‘UK clothes stores exploit women'

17 July 2011 - 12:00am
Press release

Report comes as Kate favourite retailer stands accused

Thousands of women producing clothes for UK brands are working 14 hours a day for poverty pay in Bangladesh.

This accusation comes today from the charity War on Want in new research launched as the People newspaper publishes allegations that Bangladeshi workers making one of Kate Middleton's favourite brands, Zara, earn under 6p an hour for night shifts.

The charity's researchers interviewed 1,000 female employees from 41 factories supplying western retailers, many of them British.

Some 85 per cent of Bangladeshi garment workers are women.

The findings reveal the vast majority of garments from Bangladesh sold in UK stores are made by women 18-32 years old - of similar ages to many British females who buy them – struggling to survive amid poor pay and conditions. Sewing operators' pay starts at only 3,861 taka (£32) a month and for helpers at 3,000 taka (£25) a month. Yet women interviewed cited their average household expenditure on basic needs, like food and housing, as 8,896 taka (£75) a month.

War on Want campaigns and policy director Greg Muttitt said: “For years retailers have broken their pledges to ensure the workers behind their profits are paid a living wage, on which they can afford at least to meet their basic needs. Our new research shows that British high street fashion has still failed to clean up its act. It is high time the UK government stopped this abuse.”

Eight in ten women interviewed for the report said they worked between 12-14 hours a day - some 16 hours a day - with no overtime pay for the extra hours to meet production targets.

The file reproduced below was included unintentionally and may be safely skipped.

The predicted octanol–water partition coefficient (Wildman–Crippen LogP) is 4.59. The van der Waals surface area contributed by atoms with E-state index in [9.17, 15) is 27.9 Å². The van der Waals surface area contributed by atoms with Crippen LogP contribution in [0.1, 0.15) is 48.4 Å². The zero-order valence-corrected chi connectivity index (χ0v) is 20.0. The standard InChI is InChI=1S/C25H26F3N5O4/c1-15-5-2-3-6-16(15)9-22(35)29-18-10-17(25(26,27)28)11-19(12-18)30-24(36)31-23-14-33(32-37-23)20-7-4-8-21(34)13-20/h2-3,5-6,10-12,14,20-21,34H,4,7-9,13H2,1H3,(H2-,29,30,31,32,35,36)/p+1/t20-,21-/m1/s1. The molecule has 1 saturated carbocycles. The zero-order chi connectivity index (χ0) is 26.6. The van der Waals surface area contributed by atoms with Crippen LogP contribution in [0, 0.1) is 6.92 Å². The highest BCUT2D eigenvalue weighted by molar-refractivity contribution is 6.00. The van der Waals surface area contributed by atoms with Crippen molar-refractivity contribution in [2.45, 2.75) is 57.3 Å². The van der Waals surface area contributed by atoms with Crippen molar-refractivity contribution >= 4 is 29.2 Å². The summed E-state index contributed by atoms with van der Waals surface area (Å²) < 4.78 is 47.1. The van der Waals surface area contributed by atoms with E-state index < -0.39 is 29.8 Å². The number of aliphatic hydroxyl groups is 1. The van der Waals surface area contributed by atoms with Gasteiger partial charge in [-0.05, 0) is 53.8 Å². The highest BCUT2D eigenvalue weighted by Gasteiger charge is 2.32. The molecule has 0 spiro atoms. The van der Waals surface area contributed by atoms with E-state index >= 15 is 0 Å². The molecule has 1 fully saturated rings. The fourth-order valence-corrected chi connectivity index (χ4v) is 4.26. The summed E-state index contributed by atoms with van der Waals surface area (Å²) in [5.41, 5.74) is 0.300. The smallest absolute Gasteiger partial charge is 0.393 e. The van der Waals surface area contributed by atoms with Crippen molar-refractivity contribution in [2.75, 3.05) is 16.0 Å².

Seven in ten women claimed managers swore at them, around half had suffered beatings or been hit in the face, and nearly one in three reported sexual harassment.

One in two of the women told how they had to work overtime while pregnant, risking their child's health as well as their own, and a similar proportion complained their employer provided no maternity leave. Though Bangladeshi law requires factories with over 40 women workers to provide children's facilities, three in five women interviewed said their companies failed to comply. So most women must send their children away from their city to be raised instead by their parents, often in distant rural areas.

Leading retailers – including Zara, Gap, Marks & Spencer, Monsoon Accessorize, New Look, Primark, River Island and Tesco - have pledged to observe a code of conduct with the Ethical Trading Initiative which says that suppliers' workers earn a living wage, do not work over 48 hours a week or face abuse.

The report, Stitched Up, is supported by the National Federation of Women's Institutes. A new poll shows members of the WI, Britain's largest voluntary women's group, want retailers and the British government to ensure a fair wage for overseas garment workers. The survey of 4,700 members found 95 per cent think it is important that people making the clothes they buy earn a living wage and have decent working conditions. Some 85 per cent are more likely to purchase garments from a company if they know they are produced by people earning a living wage in good conditions. And 77 per cent say that all retailers should commit to only buying clothes from workers paid a living wage.

CONTACT: Paul Collins, War on Want media officer (+44) (0)20 7324 5054 or (+44) (0)7983 550728

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A Living Wage for Workers

The right to be paid a living wage is a basic entitlement of all working people the world over, whether they work in the public or private sectors, in the global South or North.

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